But a knight in shining armour rode to our help in the form of Hannes, a local man with one of the most generous personalities I have ever met. Hannes spoke English, albeit falteringly, and he took us under his wing in the most wonderful way, taking us out in his car to places of interest, inviting us to his home, introducing us to his friends, wining and dining us.
Hannes made us feel at home. He was our interpreter, our companion and our guide, which makes him a sort of icon for the Holy Spirit's role in the life of a Christian.
For that is precisely what God's Spirit starts to do in our lives when we make the leap from the familiar territory of uncommitted Agnostic, to the completely new country of committed Christian faith. The Holy Spirit interprets the unfamiliar landscape of Christianity to us, accompanies us on our journey, makes us feel at home, gradually teaches us the language and helps us understand the customs.
There's a lovely and ancient description of the Holy Spirit in today's Gospel reading where the Holy Spirit is described as the Comforter. The Greek word is parakletos - it means literally "the one called alongside". The Holy Spirit is the one who God calls alongside us to help us on the Christian journey. In John's Gospel, Jesus describes the Spirit four times in this way. Different versions of the Bible translate this word in different ways, but whether it is comforter or counsellor (or, as in our version, Advocate), at heart it is the idea of a travelling companion, of God always being present.
All of which, of course, sounds wonderfully comforting. Most of us would sign up quite willingly to the notion of a divine travelling companion on the road of life. So much for the Gospel's description of the Holy Spirit.
It all gets a lot more uncomfortable when you turn to the Book of Acts which, incidentally, is often described not as the book of the Acts of the Apostles but the book of the Acts of the Holy Spirit.
You cannot escape the fact that Christianity is propelled onto the world's stage in the space of half a century, by a process which makes modern-day Christianity look all rather tame.
It begins at the first Jewish Festival of Pentecost after Jesus' death and resurrection, and the story of what happened to those disciples there is recorded in Acts Chapter 2. Quite simply, they were overshadowed by an experience of God so strong, so powerful, that it is described in words that are elemental and atavistic, almost primeval.
"When the day of Pentecost had come, they were all together in one place and suddenly a sound came from heaven like the rush of a mighty wind and it filled all the house where they were sitting and there appeared to them tongues as of fire, distributed and resting on each one of them and they were all filled with the Holy Spirit and began to speak in other tongues as the Spirit gave them utterance".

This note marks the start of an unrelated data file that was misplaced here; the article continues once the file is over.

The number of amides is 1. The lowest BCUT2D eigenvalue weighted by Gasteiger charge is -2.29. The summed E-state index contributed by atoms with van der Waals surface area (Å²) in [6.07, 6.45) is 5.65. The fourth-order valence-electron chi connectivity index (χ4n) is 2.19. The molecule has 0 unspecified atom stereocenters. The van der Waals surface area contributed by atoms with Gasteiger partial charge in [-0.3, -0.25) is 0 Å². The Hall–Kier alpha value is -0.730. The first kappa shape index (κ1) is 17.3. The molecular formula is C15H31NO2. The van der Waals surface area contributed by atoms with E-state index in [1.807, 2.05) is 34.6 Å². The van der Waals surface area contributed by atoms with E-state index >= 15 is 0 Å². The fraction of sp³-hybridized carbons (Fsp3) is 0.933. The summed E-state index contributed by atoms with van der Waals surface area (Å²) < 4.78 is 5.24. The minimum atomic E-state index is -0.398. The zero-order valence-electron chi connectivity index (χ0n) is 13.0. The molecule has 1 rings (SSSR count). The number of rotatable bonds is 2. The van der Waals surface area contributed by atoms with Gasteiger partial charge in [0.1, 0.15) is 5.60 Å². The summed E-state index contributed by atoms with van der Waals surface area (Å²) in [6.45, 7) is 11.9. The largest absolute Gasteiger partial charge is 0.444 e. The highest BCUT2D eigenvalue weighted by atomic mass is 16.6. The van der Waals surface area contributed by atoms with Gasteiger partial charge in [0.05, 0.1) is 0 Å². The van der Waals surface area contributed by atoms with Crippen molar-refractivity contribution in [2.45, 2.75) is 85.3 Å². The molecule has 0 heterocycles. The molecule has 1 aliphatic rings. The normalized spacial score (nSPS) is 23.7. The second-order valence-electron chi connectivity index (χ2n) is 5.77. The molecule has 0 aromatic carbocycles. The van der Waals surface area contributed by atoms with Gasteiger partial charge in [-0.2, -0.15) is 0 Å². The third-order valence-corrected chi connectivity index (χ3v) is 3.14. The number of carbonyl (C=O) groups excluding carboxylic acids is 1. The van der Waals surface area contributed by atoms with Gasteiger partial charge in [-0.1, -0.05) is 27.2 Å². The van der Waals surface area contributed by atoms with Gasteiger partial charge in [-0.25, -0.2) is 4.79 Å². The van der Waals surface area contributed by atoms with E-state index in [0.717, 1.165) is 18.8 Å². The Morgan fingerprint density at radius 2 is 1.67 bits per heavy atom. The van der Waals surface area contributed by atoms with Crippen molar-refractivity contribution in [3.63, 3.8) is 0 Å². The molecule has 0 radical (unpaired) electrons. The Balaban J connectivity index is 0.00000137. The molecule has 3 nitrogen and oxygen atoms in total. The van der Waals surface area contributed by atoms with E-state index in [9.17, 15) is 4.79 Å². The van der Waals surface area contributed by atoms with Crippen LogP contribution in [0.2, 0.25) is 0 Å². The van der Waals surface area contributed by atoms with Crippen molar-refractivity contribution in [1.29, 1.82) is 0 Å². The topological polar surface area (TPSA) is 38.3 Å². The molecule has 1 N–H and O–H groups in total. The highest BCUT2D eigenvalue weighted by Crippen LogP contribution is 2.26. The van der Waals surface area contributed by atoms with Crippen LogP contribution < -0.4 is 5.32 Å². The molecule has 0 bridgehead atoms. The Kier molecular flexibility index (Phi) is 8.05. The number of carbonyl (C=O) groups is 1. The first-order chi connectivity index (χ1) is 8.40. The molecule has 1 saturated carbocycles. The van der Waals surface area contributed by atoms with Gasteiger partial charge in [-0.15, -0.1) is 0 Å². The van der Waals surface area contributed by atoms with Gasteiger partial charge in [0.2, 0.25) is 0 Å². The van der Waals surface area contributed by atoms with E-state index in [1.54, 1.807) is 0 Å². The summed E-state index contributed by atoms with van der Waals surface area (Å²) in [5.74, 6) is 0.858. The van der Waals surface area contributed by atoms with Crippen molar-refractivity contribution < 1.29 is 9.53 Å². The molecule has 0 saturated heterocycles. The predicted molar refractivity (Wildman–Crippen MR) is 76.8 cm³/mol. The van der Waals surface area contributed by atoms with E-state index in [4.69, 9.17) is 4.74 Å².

If one aspect of the Holy Spirit's work in a Christian's life is to comfort us, there is another which is to shake us up to the core of our being. This can be unsettling, disturbing, even frightening because it involves letting God come close to us, closer than we probably dare to let even our most intimate human relationships.
It is not that God delights in disturbing us. It is that he longs to transform us into the people we often long, deep down, to be.
Let me put it another way. Most people, Christian or otherwise, are drawn to, and attracted by, the life and message of Jesus of Nazareth. He is an inspiring figure on the stage of human history. But inspiration is not always enough. I can be inspired when I watch someone at the top of their game. Maybe a singer or a dancer or a sports star. But, however inspired I feel, that doesn't help me sing or dance or play sport like them.
Millions of people have been inspired by Jesus down the ages but have found that it is a different matter trying to live like him. So the theology of the Holy Spirit is, at one level, quite simple. The same Spirit of God, expressed so fully in the life of Jesus, is equally available to us here and now and if we want to be disciples of Jesus, people who learn from the life of the master. If we want to be more than inspired, but changed, we need to open up our lives to God's Spirit in the same way that Jesus did.
But here's the tricky bit. You can't open yourself up just a little bit. You can't have just a fraction of the Spirit. The witness of scripture is in the words of the old saying "all or nothing". Be filled with the Spirit, be baptised in the Spirit. This is a draught you cannot sip but only drink deep.
As those early Christian disciples drank deep of God's Holy Spirit they experienced a radical transformation of their lives, as individuals and in community. This is not a possibility consigned to the dusty pages of biblical history. It is every bit as real a possibility for us today.
If an American living Norfolk can become a Commissioner for English Heritage, then old dogs can learn new tricks. May God make us brave enough, adventurous enough to want the powerful, yet disturbing presence of the Holy Spirit as our travelling companion in life. Amen.
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|10:30||The Cathedral All-Age Eucharist (King’s Sunday)|